The dreaded 404 page. The bane of webmasters everywhere.
Or are they?
In this article, we'll cover everything you need to know about 404 error pages and how they play into your SEO efforts:
What is a 404 Page?
A 404 page, or error page, is the content a user sees when they try to reach a non-existent page on our website. It’s the page your server displays when it can’t find the URL requested by the user.
To learn more about 404 errors themselves and how they play into SEO, see our guide to crawl errors.
While there’s a lot of thought and discussion surrounding how you should handle 404 errors and their impact on SEO, the fact remains that 404 errors are nearly unavoidable. While it’s tempting to simply redirect all 404 errors to the homepage, that’s actually the opposite of what you should be doing.
Redirecting to the homepage results in a bad user experience for a couple of reasons:
Users will be confused as to how they wound up on the homepage when they clicked a link to a different page.
Users won’t have access to the information they were promised and won’t know why.
Your users end up on a page that could be completely irrelevant to the link they clicked.
Using 301 or 302 redirects to your homepage is also a very bad SEO practice. Some website owners and SEOs do this in an attempt to preserve any link juice acquired by the removed/non-existent content.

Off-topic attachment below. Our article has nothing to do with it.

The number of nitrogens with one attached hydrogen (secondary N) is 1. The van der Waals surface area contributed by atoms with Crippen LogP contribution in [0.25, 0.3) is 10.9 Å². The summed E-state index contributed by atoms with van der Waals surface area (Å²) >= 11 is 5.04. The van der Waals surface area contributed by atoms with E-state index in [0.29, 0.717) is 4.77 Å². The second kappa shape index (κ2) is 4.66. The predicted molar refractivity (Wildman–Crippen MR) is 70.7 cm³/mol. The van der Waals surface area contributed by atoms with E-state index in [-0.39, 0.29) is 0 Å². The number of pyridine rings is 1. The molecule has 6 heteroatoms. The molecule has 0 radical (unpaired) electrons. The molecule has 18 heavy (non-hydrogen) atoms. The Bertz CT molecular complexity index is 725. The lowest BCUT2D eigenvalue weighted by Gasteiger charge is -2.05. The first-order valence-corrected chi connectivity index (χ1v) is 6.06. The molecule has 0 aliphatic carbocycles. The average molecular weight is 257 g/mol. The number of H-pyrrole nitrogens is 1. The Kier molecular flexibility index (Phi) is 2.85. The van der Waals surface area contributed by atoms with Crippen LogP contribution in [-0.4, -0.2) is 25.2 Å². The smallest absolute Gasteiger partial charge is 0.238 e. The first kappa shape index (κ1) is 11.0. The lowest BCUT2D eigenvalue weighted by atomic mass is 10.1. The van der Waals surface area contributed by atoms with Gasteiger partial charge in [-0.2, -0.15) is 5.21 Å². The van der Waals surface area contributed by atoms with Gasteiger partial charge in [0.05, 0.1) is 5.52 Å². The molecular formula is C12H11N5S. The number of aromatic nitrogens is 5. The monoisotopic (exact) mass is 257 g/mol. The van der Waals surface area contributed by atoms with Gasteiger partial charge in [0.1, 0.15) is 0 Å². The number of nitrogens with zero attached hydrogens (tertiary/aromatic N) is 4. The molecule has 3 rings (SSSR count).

Sending Google to your homepage instead of a page that returns a 404 status could make Google think your homepage is a soft 404 error. Here’s the explanation from Google Webmaster Trends Analyst John Mueller:
Here’s a further explanation from Mueller 2 years later:
So redirecting 404 errors to your homepage will wind up doing the exact opposite of what was intended.
Despite this fact, WooRank research found that 11.4% of redirected backlinks are redirected to the site’s homepage.
You can redirect some 404 errors to relevant pages if you have a way to determine which pages are relevant, like a similar product/category page or content that has the same information.
But it’s still a question of when you’ll need a good 404 page.
Using 404 Pages for Good
404 errors can be frustrating for users, so the main purpose of a 404 page is to turn the potential negative user experience of encountering an error into a positive one.
The key to this is links.
Links on 404 pages are so important because they give users a way out of the error page. Instead of closing the window or navigating away from your site, the user is able to find helpful and potentially relevant resources on another page.
Some links to add to your 404 pages should include:
- Your home page, obviously
- Some of your most popular blog pages
- Most popular or valuable product or category pages
- A way for users to report a broken link or a contact page/form
- An HTML sitemap
You can also help your users by adding a site search bar to your 404 page to allow them to find what they’re looking for directly from that page.
And as an added bonus?
Site searchers are more likely to convert than other users. Up to 50% in some cases!
Adding links and a search function can help increase site conversion rate by up to 50% in some cases.
What your custom 404 page will do